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“I simply don’t understand what’s going on with this picture,” says Philippe Peltier, curator at the Musee du Quai Branly in Paris.

He is speaking about Where Do We Come From? What Are We? Where Are We Going?, a 20-by-37-centimeter drawing made by Paul Gauguin in 1897 or 1898, which bears an uncertain relationship to the painting of the same name. Obscure figures outlined in red stand in a murky Tahitian landscape of greens and browns. But it isn’t the piece’s content that puzzles Peltier; it’s the medium.

Roy Perkinson ‘62 nods in agreement, as the pair talk in Perkinson’s laboratory in the Museum of Fine Arts in Boston. Perkinson, head of paper conservation at the MFA, is familiar with the work Gauguin produced while living in Tahiti. The artist’s most famous paintings – like the drawing’s namesake – are colorful and exotic, done with oil on canvas. But the drawing’s colors are dark and muted, rendered on paper in an unknown medium.

The Musee du Quai Branly lent the piece to the Museum of Fine Arts in early February for display in the Gauguin Tahiti exhibit, which will run from February to June 2004. With only a few weeks until the opening day, Peltier hopes Perkinson will be able to identify the mysterious medium Gauguin used in the drawing.

This is the kind of challenge Perkinson savors. For 35 years, his job at the MFA has involved conserving, maintaining, and managing the museum’s 250,000-odd works on paper, including drawings, prints, photographs, and watercolors. Knowing how a piece was created goes a long way toward caring for it, but Perkinson has other reasons for wanting to tackle the mystery. He wants to get inside Gauguin’s head. As a paper conservator examines a piece, Perkinson explains, “you are seeing something that is like watching the artist’s thinking process.” The experience delights Perkinson, himself a trained artist.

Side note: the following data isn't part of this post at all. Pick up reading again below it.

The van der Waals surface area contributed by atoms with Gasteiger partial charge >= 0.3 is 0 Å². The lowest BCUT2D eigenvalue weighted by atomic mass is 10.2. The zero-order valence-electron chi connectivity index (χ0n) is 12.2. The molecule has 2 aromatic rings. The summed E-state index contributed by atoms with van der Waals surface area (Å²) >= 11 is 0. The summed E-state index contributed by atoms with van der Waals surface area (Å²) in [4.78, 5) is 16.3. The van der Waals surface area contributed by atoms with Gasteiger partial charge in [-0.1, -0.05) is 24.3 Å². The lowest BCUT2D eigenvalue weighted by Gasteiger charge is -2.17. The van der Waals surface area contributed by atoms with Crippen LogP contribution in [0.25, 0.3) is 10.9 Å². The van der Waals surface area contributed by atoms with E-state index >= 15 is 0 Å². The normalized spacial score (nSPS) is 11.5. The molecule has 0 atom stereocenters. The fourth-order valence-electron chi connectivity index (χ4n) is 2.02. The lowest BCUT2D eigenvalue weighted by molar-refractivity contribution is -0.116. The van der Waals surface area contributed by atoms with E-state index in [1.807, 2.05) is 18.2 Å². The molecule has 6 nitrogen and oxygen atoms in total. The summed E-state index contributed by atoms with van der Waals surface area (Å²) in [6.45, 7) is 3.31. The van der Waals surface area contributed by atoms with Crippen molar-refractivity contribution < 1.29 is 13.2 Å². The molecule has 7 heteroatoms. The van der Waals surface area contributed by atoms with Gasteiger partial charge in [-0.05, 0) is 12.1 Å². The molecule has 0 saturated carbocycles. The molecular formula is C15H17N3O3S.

Perkinson didn’t come to MIT with art in mind. He thought he’d be a physicist. But midway through his junior year, he was having problems. “I got to a stage where I just felt like I wasn’t sure what I was doing, who I was, and was also, not surprisingly, feeling rather worn out,” he says. He talked with his advisor, who, much to his surprise, suggested that Perkinson take some time off.

So he returned home to Dallas, TX, and enrolled in a small arts school. “This was absolute revelation,” he says. “I had always had part of me that needed to make art. And during my initial years at MIT, that had largely been put on the shelf.” A year and a half later, his parents encouraged him to return to MIT, where he finished his bachelor’s degree in physics and philosophy supplemented with courses in art history, religion, and languages.

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